The Hawaii-based Pacific Tsunami Warning Center said the quake was too far inland to generate a tsunami.

Indonesia sits on the Pacific “Ring of Fire”, where the collision of continental plates causes high seismic activity.

Aceh was devastated when a 9.1-magnitude quake off Sumatra in December 2004 triggered a huge tsunami that killed more than 220,000 people around the Indian Ocean.

Source: Terra Daily.

Indonesia’s Mount Lokon erupts three more times

MANADO, INDONESIA (BNO NEWS) — Indonesia’s Mount Lokon, which is located on the northern tip of the island of Sulawesi, erupted three more times on Wednesday, local authorities said.

Farid Ruskanda Bina, Mount Lokon’s monitoring post chief in Tomohon, North Sulawesi, said Mount Lokon spewed out ash as high as 250 meters (820 feet) which was heading north, the Antara news agency reported, adding that the eruptions also triggered several tremors, three of them shallow.

Over the past few days, Mount Lokon has been showing increasing activity and constant tremors. Initial tremors had an amplitude of 2 to 10 millimeters (0.07 to 0.39 inches), but on Tuesday seismic records documented tremors with an amplitude of up to 18 millimeters (0.70 inches).

The Volcanic and Geological Disaster Mitigation Center has not raised Mount Lokon’s alert status to level IV despite the ongoing eruptions, instead keeping it at level III.

Farid underlined the importance of local residents staying alert, as a minimum distance of 2.5 kilometers (1.5 mile) from Mount Lokon’s crater must be kept at all times.

On August 17, Mount Lokon began to spew volcanic ash which fell as far away as the Kinilow I village and the Tinoor areas in North Tomohon sub district, which is a short distance from Lokon’s crater.

Since June, Mount Lokon has shown constant volcanic activity, prompting authorities to raise its status to alert on June 27 and watch on July 10. A series of eruptions in mid July forced at least 5,269 locals from the villages of Kinilow, Kelurahan Kinilow I and Kakaskasen 1 to evacuate the area.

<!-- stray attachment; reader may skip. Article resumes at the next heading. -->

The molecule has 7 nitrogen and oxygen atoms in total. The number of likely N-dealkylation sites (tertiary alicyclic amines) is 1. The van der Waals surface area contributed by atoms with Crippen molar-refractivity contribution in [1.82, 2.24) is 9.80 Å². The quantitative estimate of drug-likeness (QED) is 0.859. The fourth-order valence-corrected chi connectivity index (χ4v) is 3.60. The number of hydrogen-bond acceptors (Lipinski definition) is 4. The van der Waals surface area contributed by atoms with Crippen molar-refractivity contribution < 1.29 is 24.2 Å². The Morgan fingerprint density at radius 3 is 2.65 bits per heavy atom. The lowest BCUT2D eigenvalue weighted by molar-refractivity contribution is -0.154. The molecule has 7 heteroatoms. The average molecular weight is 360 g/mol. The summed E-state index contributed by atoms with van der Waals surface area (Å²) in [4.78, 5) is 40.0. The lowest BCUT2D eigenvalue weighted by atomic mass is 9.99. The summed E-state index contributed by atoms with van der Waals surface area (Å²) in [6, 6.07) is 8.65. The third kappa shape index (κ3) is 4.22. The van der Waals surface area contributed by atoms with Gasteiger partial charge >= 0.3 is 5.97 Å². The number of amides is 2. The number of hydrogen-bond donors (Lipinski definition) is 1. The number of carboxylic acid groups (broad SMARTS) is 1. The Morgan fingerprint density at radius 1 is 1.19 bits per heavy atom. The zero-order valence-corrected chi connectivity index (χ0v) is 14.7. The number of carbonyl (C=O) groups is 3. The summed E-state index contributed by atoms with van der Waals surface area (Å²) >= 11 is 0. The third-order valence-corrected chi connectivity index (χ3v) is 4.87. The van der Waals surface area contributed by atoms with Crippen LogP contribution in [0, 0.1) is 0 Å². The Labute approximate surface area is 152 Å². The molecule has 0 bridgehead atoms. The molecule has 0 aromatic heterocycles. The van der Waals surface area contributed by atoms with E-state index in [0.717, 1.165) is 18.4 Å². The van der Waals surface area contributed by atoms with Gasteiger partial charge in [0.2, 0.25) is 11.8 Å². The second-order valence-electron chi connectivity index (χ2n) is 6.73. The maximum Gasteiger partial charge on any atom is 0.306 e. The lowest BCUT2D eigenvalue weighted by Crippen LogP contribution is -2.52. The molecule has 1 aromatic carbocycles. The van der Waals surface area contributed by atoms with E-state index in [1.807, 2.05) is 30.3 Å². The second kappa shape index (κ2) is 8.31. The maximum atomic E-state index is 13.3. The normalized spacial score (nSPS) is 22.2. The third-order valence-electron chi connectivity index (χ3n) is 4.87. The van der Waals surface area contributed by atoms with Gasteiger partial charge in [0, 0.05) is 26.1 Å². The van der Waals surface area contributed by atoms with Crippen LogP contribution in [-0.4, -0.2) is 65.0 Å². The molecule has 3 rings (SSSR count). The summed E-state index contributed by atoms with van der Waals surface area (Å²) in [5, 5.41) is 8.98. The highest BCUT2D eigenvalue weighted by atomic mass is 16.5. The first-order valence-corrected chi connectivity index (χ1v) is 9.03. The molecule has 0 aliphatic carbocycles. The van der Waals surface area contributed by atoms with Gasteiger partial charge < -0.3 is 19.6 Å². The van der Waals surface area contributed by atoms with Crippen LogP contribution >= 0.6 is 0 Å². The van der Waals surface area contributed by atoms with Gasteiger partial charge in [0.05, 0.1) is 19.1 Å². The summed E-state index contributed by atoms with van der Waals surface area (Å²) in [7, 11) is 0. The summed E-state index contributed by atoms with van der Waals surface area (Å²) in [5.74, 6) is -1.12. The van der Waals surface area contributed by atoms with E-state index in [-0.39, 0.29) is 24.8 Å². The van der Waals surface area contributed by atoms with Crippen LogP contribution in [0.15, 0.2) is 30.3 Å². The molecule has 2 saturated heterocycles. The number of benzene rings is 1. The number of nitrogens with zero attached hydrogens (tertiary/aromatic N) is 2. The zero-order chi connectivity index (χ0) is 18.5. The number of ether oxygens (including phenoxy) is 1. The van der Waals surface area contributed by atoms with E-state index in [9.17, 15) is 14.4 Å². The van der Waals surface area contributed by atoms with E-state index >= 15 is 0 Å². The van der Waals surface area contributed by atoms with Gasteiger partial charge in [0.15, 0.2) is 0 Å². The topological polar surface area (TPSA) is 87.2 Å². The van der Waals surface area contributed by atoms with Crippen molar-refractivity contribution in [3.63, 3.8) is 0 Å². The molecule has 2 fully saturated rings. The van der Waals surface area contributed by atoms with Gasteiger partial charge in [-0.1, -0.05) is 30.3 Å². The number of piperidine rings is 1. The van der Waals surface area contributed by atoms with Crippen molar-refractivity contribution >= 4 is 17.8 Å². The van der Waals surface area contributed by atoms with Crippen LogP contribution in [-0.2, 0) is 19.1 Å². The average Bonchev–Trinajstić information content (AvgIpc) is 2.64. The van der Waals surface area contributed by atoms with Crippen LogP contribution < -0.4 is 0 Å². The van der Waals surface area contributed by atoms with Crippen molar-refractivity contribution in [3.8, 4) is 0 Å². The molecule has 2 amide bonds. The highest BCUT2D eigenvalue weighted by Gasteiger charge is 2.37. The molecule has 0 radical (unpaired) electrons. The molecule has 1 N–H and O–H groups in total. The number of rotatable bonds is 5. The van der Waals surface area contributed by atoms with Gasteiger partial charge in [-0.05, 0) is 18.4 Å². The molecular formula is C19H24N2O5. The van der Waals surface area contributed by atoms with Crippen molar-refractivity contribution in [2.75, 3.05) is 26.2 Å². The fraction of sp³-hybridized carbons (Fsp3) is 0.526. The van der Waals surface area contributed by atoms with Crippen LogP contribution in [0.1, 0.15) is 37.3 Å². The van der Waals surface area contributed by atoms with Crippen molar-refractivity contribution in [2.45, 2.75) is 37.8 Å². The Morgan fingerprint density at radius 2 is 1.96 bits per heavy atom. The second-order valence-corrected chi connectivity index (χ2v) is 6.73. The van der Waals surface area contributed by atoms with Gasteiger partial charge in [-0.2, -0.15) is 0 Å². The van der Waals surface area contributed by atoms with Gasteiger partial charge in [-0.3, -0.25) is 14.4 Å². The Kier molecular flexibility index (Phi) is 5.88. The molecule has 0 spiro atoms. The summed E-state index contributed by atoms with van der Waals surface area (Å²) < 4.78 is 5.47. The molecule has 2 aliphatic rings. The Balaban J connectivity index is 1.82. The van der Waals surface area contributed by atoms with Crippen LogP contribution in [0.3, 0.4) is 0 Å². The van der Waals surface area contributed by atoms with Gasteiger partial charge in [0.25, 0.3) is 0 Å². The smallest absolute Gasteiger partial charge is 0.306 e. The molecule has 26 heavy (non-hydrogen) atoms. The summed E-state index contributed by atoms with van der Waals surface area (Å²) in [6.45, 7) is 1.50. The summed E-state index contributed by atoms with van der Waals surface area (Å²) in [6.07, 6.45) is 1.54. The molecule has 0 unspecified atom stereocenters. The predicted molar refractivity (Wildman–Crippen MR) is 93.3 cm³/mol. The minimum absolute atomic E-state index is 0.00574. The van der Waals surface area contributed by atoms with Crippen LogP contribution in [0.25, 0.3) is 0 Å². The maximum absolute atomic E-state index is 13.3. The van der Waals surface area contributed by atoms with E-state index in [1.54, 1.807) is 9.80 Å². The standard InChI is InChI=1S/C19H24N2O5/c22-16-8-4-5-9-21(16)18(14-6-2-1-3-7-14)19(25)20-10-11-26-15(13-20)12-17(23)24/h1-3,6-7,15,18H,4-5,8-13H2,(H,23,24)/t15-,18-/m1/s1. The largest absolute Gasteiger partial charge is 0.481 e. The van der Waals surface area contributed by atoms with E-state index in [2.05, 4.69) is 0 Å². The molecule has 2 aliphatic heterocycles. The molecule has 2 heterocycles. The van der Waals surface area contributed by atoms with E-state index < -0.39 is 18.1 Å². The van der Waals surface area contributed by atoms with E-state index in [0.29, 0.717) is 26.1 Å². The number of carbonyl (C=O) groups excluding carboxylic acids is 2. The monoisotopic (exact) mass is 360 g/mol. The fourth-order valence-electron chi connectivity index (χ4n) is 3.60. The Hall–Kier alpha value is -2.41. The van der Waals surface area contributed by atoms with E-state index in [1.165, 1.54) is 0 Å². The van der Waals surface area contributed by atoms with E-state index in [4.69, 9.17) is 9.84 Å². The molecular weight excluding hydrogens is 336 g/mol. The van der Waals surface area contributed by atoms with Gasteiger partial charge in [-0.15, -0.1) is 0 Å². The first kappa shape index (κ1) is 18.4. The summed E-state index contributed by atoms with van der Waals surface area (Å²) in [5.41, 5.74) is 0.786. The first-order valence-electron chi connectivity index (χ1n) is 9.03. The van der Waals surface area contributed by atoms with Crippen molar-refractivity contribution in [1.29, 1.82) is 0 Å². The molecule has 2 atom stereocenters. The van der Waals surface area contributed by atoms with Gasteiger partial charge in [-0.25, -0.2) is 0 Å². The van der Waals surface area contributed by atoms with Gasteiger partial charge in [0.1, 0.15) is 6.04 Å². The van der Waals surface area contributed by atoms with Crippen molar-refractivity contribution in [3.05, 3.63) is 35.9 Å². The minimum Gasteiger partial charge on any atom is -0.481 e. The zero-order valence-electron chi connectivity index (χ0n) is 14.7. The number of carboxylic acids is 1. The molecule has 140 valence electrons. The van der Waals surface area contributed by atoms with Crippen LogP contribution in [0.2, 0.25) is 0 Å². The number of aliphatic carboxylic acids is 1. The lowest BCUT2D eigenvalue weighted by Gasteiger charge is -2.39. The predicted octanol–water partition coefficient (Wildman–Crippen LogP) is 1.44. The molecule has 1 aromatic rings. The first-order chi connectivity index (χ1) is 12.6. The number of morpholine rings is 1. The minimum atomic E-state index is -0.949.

While most residents returned to their homes later that month, some 222 people remain at temporary refugee camps because their homes are in Mound Lokon’s red zone – 3 kilometers (1.86 miles) from its crater. After July’s activity, Mount Lokon’s alert level was lowered from watch to alert, and has remained at this level since.

Dozens of active volcanoes in Indonesia are part of the Pacific Ring of Fire, known for frequent earthquakes and volcanic eruptions. Next to Mount Lokon is its volcanic twin, Mount Empung, just 2.2 kilometers (1.3 miles) away.

One of Indonesia’s most active volcanoes is Mount Merapi, which is located on the island of Java near Jogjakarta, the country’s second-most visited area after Bali. Last year, more than 300 people were killed in a series of eruptions between October and November which also displaced over 300,000 people.

Wednesday, August 24th, 2011

Source: WireUpdate.

Indonesia’s Aceh marks 7 years since Indian Ocean tsunami

Dec 26, 2011

Banda Aceh, Indonesia – Aliya Humaira scribbled a message on yellow paper in the shape of a petal: ‘I love Papa, I love Mama, I love Sister Icha, I love Brother Kiki.’

The 8-year-old Aliya lost her parents, a brother and a sister in the December 26, 2004 Indian Ocean tsunami that devastated Aceh province on Indonesia’s Sumatra island.

She and other children marked the 7th anniversary of the tsunami by planting 5,000 paper flowers containing messages of hope from their Japanese peers on a golf course in Aceh Besar district.

The yellow paper flowers were sent by children in the Japanese city of Kobe, where more than 6,000 people were killed after a 7.3-magnitude earthquake struck 16 years ago.

‘Let’s rise up together,’ read one message written by a Japanese earthquake survivor.

Aliya is now being raised by her grandmother in Medan, the capital of neighboring North Sumatra province.

‘Every year I take Aliya to Aceh so that she won’t forget her family,’ said the grandmother, Khamariyah, wiping tears that rolled down her eyes. Like many Indonesians she uses only one name.

Aceh was the region hardest hit by the 2004 tsunami.